MySQL Functions

Functions and operators can be used in SQL statements. This section lists these functions and operators and provides examples. A full list of functions with examples is available in Section 7.4 of the manual.html file distributed with MySQL.

MySQL Arithmetic and comparison operators

Table 3-2 shows examples of the basic arithmetic and comparison operators in SELECT statements. The basic arithmetic operators are *, +, /, and -, as well as the parentheses ( ) to control the order of evaluation of an expression.

Examples using the arithmetic and comparison operators

SELECT 8+3*2;

Output: 14

SELECT (8+3)*2;

Output: 22


Output: 1

SELECT 1!=2;

Output: 1

SELECT 2<=2;

Output: 1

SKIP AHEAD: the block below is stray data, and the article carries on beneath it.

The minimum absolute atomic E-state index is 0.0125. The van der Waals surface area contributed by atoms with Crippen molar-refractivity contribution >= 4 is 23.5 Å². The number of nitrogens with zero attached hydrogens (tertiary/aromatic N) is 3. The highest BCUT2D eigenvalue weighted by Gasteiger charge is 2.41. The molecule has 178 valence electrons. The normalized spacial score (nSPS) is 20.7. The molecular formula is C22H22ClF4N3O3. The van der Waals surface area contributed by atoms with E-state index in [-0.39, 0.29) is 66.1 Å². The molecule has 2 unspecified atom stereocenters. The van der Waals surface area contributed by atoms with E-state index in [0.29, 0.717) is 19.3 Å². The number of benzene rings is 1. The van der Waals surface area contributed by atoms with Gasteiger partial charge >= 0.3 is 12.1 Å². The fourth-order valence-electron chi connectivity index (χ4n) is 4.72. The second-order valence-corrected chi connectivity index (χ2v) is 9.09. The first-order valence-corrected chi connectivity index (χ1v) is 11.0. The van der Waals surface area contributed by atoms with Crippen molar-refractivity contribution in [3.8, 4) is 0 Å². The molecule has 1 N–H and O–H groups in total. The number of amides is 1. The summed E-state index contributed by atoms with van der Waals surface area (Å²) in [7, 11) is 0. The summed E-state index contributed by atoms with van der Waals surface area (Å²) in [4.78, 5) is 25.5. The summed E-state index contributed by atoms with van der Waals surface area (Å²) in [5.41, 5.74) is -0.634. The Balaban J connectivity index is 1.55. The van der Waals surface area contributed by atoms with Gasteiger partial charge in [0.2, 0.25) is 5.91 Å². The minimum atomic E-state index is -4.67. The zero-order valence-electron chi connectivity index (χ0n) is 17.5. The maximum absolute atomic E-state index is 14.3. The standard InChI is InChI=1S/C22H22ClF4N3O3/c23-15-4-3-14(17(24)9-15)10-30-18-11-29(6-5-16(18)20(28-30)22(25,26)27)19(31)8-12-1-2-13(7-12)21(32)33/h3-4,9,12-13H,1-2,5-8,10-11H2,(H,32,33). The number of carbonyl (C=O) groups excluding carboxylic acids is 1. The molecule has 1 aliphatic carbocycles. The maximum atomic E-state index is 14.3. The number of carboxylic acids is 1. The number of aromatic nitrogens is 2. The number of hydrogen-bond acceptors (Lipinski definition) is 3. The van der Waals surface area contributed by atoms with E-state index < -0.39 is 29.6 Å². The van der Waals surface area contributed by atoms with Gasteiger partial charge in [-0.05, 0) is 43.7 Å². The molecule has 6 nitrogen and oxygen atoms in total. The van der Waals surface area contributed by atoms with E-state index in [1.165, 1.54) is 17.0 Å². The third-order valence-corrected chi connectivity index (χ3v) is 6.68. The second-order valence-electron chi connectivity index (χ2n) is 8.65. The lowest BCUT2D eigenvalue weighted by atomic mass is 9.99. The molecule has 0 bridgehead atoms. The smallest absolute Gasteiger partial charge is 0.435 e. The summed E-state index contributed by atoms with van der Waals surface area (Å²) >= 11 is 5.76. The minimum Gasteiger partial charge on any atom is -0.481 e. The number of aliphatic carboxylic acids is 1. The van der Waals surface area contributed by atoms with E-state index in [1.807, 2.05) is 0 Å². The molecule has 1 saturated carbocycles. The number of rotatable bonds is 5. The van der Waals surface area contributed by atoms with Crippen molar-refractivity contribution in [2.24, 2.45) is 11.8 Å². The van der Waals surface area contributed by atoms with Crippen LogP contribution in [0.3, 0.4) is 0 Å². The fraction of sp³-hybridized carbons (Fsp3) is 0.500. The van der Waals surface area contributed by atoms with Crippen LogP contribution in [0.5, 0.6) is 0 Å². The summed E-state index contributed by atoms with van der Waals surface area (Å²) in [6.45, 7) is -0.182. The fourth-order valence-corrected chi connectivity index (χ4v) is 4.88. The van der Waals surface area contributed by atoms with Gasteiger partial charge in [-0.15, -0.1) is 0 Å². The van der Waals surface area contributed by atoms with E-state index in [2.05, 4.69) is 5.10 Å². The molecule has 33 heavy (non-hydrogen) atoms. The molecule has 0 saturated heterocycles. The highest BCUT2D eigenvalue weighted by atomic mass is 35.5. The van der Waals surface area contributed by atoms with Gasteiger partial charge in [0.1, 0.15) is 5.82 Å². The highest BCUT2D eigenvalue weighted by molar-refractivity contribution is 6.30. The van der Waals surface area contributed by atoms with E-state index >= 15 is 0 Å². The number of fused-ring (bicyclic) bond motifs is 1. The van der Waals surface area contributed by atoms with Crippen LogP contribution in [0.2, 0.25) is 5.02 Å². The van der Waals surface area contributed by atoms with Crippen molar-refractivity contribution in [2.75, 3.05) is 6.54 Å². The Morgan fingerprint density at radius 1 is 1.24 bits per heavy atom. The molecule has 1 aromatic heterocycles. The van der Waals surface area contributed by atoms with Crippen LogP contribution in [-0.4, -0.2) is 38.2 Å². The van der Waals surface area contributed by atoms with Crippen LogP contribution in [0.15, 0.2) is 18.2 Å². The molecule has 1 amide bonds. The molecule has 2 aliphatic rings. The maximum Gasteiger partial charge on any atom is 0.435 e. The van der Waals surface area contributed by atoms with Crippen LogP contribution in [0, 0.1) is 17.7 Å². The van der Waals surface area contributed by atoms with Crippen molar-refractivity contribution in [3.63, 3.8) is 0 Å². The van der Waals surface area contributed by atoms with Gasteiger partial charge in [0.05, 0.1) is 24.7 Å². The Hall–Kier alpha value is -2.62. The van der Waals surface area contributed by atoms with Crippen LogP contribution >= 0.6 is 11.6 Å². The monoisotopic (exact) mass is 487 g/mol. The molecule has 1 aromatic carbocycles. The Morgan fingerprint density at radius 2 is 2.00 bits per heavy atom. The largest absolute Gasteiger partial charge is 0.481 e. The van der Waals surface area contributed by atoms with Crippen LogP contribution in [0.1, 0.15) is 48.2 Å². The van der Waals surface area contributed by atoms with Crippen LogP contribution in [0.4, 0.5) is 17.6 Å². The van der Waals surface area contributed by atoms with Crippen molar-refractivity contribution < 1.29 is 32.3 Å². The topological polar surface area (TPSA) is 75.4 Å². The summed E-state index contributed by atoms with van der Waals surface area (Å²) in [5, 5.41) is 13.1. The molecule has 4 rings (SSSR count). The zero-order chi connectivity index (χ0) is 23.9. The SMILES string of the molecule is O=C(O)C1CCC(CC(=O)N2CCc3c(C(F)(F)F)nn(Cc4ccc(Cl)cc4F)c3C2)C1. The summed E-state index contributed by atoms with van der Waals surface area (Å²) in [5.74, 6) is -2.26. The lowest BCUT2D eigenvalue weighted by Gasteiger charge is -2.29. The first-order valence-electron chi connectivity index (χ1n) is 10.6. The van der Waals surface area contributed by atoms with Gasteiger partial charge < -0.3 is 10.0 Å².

SELECT 3<=2;

Ouput: 0

The comparison operators include =, !=, <, >, <=, and >=. Four examples are shown in Table 3-2. If an expression evaluates as true, the output is 1; if an expression evaluates as false, the output is 0. To test for equality, a single equals sign is used; this contrasts with PHP, where the double equals (==) is used for equality tests, and a single equals sign is used for assignment.

To test whether two items are equal, the != operator is provided. Less-than-or-equal-to is represented by <=, and greater-than-or-equal-to is represented by >=. Parentheses can explicitly express the evaluation order.